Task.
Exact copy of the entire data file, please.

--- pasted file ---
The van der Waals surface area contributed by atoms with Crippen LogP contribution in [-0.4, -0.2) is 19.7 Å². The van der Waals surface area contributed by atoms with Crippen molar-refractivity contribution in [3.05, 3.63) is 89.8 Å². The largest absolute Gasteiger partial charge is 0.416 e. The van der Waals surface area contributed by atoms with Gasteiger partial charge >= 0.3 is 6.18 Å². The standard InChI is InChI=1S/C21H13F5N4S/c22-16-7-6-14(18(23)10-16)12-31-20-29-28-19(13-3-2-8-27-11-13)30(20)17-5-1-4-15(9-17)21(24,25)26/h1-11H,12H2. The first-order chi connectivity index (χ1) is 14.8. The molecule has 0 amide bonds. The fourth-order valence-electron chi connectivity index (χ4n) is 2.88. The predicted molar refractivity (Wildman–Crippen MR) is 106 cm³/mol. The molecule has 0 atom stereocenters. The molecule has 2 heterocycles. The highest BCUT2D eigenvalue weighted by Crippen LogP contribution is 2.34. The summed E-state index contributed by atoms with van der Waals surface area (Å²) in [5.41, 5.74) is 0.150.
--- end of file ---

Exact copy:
The van der Waals surface area contributed by atoms with Crippen LogP contribution in [-0.4, -0.2) is 19.7 Å². The van der Waals surface area contributed by atoms with Crippen molar-refractivity contribution in [3.05, 3.63) is 89.8 Å². The largest absolute Gasteiger partial charge is 0.416 e. The van der Waals surface area contributed by atoms with Gasteiger partial charge >= 0.3 is 6.18 Å². The standard InChI is InChI=1S/C21H13F5N4S/c22-16-7-6-14(18(23)10-16)12-31-20-29-28-19(13-3-2-8-27-11-13)30(20)17-5-1-4-15(9-17)21(24,25)26/h1-11H,12H2. The first-order chi connectivity index (χ1) is 14.8. The molecule has 0 amide bonds. The fourth-order valence-electron chi connectivity index (χ4n) is 2.88. The predicted molar refractivity (Wildman–Crippen MR) is 106 cm³/mol. The molecule has 0 atom stereocenters. The molecule has 2 heterocycles. The highest BCUT2D eigenvalue weighted by Crippen LogP contribution is 2.34. The summed E-state index contributed by atoms with van der Waals surface area (Å²) in [5.41, 5.74) is 0.150.